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If you take a look at app stores in the US right now, you might be surprised to find they are dominated by Chinese programs.
On Monday, the three most downloaded free apps on Apple’s App Store were Temu, TikTok, and CapCut (a TikTok video editor); the same chart in the Google Play Store was led by Temu, TikTok, and Shein. All four programs are made by Chinese social media or e-commerce companies.
While TikTok and Shein have been popular for a long time, the recent ascension of Temu, a discount shopping app that we first covered in October, is making a new reality clear: Chinese-made apps are having a moment in the US.
Their success is partly because Chinese tech companies, having survived a decade of cutthroat competition in the domestic consumer tech industry, can now be even better than Silicon Valley at making easy-to-use and addictive apps. But it’s also because they are spending generously on marketing: Temu is estimated to have spent some $14 million on its two Super Bowl ads (in which it also promised a $10 million giveaway).
The unprecedented popularity of Chinese apps is a bit jarring juxtaposed against another story currently dominating the news cycle: expanding bans of TikTok use on government devices. The US has been trying to limit the app’s reach at the state and federal level since December. This week, it was joined by the European Commission and the Canadian government, both of which decided to ban TikTok on staffers’ work phones. The premise of these bans is that the Chinese government could use TikTok to manipulate what federal workers see or to acquire sensitive information like their GPS locations.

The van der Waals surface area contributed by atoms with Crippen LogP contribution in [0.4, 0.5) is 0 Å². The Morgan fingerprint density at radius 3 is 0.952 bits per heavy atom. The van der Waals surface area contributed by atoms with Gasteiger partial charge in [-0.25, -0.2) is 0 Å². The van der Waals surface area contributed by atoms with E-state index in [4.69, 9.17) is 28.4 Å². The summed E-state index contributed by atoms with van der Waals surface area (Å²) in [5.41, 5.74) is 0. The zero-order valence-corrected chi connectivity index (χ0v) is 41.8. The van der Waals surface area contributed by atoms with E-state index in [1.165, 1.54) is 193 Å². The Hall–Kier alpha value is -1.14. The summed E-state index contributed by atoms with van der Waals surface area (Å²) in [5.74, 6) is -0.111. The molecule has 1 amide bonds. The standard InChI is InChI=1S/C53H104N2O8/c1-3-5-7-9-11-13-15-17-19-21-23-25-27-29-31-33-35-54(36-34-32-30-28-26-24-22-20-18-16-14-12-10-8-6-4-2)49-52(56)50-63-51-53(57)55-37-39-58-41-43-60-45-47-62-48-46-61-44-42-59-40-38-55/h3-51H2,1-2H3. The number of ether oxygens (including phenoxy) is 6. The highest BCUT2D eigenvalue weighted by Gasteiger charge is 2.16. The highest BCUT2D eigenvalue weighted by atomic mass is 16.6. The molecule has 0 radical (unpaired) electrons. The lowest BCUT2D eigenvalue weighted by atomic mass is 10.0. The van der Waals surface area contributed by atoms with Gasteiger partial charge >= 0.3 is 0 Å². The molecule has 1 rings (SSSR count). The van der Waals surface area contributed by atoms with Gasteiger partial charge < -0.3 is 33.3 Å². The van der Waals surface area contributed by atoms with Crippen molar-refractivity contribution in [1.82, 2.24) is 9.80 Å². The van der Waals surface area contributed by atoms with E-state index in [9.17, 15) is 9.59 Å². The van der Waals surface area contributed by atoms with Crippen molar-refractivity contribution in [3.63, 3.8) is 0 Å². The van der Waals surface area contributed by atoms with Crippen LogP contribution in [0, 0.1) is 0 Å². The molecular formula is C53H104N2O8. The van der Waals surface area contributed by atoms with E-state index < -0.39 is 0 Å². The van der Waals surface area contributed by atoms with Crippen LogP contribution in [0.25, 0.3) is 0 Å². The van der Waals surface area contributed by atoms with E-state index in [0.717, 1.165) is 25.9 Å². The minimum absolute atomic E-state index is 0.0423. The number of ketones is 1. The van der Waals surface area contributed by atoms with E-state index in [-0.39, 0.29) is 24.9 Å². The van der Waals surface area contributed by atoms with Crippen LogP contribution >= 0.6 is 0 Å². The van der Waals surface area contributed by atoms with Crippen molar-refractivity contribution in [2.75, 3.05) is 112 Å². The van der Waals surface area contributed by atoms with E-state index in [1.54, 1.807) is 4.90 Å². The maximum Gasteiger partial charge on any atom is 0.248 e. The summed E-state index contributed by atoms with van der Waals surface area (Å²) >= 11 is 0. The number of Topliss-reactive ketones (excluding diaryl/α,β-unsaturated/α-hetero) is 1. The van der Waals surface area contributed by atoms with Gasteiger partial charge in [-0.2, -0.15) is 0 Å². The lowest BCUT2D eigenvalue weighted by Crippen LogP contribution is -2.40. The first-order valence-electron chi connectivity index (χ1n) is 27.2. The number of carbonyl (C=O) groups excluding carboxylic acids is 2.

The same treatment could easily spread to other Chinese apps. Although public awareness of their links to the Chinese government might not be as strong, some people are trying to change that. For example, the Special Competitive Studies Project, a new think tank founded by former Google CEO Eric Schmidt, specifically named Shein, Temu, and CapCut (as well as WeChat) as apps that “could pose similar challenges” as TikTok in a February 15 post.
There are real concerns about these apps’ privacy protocols. But I believe most of the anxiety around having Chinese apps on our phones is overblown and politicized.
I’m not alone. Kevin Xu, a technologist and the author behind the bilingual newsletter Interconnected, wrote last week that “the DC policymaking circle has moved beyond TikTok to construct an all-encompassing worldview where all apps made by Chinese tech companies are bad.”
And Xu says even the risks surrounding TikTok have been overblown. “There is currently an evidentiary gap of actual harm that TikTok has done to any actual American that’s of a national security nature,” he tells me.
Lotus Ruan, who has conducted technical analyses of Chinese apps like WeChat and is currently a senior research fellow at the Toronto-based research group Citizen Lab, echoes this view: “With the rise of TikTok and the Chinese apps going global, [people] are looking at the Chinese apps with a magnifying glass.” As a result, the risks are often exaggerated.
The actual differences between these apps and American apps are pretty small, Ruan says. In 2021, a technical review of TikTok, conducted by a colleague of Ruan’s, reported that it “did not observe [TikTok or its Chinese version Douyin] collecting contact lists, recording and sending photos, audio, videos or geolocation coordinates without user permission.” (WeChat, on the other hand, was found to surveil chats even in accounts not registered in China.)